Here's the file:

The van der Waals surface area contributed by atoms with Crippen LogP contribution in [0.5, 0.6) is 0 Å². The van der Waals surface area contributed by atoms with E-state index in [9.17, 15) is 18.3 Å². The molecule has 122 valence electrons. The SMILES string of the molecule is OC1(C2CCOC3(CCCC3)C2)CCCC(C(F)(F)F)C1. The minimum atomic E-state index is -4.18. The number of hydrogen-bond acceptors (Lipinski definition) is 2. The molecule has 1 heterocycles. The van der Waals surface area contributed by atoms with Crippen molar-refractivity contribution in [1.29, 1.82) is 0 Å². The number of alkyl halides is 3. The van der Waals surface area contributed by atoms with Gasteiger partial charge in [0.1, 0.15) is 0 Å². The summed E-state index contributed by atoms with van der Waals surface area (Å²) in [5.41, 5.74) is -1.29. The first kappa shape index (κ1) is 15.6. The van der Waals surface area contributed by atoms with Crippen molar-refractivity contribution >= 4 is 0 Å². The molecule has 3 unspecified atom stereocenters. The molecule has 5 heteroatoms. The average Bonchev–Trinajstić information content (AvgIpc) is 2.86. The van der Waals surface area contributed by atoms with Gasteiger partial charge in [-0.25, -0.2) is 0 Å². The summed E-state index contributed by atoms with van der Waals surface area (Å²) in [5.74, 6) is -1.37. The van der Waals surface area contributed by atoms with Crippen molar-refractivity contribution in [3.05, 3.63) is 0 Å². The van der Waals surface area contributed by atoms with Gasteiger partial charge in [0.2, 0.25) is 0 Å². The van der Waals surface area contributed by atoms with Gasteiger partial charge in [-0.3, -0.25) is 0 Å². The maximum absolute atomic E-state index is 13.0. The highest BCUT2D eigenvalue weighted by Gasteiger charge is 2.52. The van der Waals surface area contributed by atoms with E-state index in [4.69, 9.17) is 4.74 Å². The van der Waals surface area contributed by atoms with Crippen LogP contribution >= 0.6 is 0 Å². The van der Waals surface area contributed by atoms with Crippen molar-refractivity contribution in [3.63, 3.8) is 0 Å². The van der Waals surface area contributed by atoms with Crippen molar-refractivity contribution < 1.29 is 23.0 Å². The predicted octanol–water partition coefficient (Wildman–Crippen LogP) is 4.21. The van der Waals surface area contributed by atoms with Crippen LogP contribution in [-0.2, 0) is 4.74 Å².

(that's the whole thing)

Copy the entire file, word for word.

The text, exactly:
The van der Waals surface area contributed by atoms with Crippen LogP contribution in [0.5, 0.6) is 0 Å². The van der Waals surface area contributed by atoms with E-state index in [9.17, 15) is 18.3 Å². The molecule has 122 valence electrons. The SMILES string of the molecule is OC1(C2CCOC3(CCCC3)C2)CCCC(C(F)(F)F)C1. The minimum atomic E-state index is -4.18. The number of hydrogen-bond acceptors (Lipinski definition) is 2. The molecule has 1 heterocycles. The van der Waals surface area contributed by atoms with Crippen molar-refractivity contribution in [1.29, 1.82) is 0 Å². The number of alkyl halides is 3. The van der Waals surface area contributed by atoms with Gasteiger partial charge in [0.1, 0.15) is 0 Å². The summed E-state index contributed by atoms with van der Waals surface area (Å²) in [5.41, 5.74) is -1.29. The first kappa shape index (κ1) is 15.6. The van der Waals surface area contributed by atoms with Crippen molar-refractivity contribution >= 4 is 0 Å². The molecule has 3 unspecified atom stereocenters. The molecule has 5 heteroatoms. The average Bonchev–Trinajstić information content (AvgIpc) is 2.86. The van der Waals surface area contributed by atoms with Gasteiger partial charge in [-0.25, -0.2) is 0 Å². The summed E-state index contributed by atoms with van der Waals surface area (Å²) in [5.74, 6) is -1.37. The van der Waals surface area contributed by atoms with Crippen molar-refractivity contribution in [3.05, 3.63) is 0 Å². The van der Waals surface area contributed by atoms with Gasteiger partial charge in [0.2, 0.25) is 0 Å². The van der Waals surface area contributed by atoms with Gasteiger partial charge in [-0.3, -0.25) is 0 Å². The maximum absolute atomic E-state index is 13.0. The highest BCUT2D eigenvalue weighted by Gasteiger charge is 2.52. The van der Waals surface area contributed by atoms with E-state index in [4.69, 9.17) is 4.74 Å². The van der Waals surface area contributed by atoms with Crippen LogP contribution >= 0.6 is 0 Å². The van der Waals surface area contributed by atoms with Crippen molar-refractivity contribution in [3.63, 3.8) is 0 Å². The van der Waals surface area contributed by atoms with Crippen molar-refractivity contribution < 1.29 is 23.0 Å². The predicted octanol–water partition coefficient (Wildman–Crippen LogP) is 4.21. The van der Waals surface area contributed by atoms with Crippen LogP contribution in [-0.2, 0) is 4.74 Å².